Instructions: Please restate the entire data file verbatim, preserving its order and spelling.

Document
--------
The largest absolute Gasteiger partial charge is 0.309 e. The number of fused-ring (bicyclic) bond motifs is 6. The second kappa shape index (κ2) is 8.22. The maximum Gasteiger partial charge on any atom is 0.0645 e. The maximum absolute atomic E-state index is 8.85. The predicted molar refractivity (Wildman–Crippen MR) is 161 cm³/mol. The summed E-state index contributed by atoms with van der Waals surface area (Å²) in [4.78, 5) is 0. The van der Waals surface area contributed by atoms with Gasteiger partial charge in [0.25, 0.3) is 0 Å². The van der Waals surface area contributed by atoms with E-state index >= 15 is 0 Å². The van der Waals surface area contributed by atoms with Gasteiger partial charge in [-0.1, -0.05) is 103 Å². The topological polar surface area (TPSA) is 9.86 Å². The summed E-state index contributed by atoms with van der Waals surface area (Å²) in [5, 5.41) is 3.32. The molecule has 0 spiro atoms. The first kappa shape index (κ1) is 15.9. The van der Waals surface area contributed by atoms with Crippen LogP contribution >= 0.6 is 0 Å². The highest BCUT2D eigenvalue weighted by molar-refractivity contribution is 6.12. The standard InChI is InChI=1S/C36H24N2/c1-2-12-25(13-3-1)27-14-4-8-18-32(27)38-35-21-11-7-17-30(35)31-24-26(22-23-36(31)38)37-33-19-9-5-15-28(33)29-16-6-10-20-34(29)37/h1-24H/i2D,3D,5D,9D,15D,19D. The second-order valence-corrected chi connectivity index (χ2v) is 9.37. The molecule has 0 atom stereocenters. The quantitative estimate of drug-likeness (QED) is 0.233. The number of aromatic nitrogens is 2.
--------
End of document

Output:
The largest absolute Gasteiger partial charge is 0.309 e. The number of fused-ring (bicyclic) bond motifs is 6. The second kappa shape index (κ2) is 8.22. The maximum Gasteiger partial charge on any atom is 0.0645 e. The maximum absolute atomic E-state index is 8.85. The predicted molar refractivity (Wildman–Crippen MR) is 161 cm³/mol. The summed E-state index contributed by atoms with van der Waals surface area (Å²) in [4.78, 5) is 0. The van der Waals surface area contributed by atoms with Gasteiger partial charge in [0.25, 0.3) is 0 Å². The van der Waals surface area contributed by atoms with E-state index >= 15 is 0 Å². The van der Waals surface area contributed by atoms with Gasteiger partial charge in [-0.1, -0.05) is 103 Å². The topological polar surface area (TPSA) is 9.86 Å². The summed E-state index contributed by atoms with van der Waals surface area (Å²) in [5, 5.41) is 3.32. The molecule has 0 spiro atoms. The first kappa shape index (κ1) is 15.9. The van der Waals surface area contributed by atoms with Crippen LogP contribution >= 0.6 is 0 Å². The highest BCUT2D eigenvalue weighted by molar-refractivity contribution is 6.12. The standard InChI is InChI=1S/C36H24N2/c1-2-12-25(13-3-1)27-14-4-8-18-32(27)38-35-21-11-7-17-30(35)31-24-26(22-23-36(31)38)37-33-19-9-5-15-28(33)29-16-6-10-20-34(29)37/h1-24H/i2D,3D,5D,9D,15D,19D. The second-order valence-corrected chi connectivity index (χ2v) is 9.37. The molecule has 0 atom stereocenters. The quantitative estimate of drug-likeness (QED) is 0.233. The number of aromatic nitrogens is 2.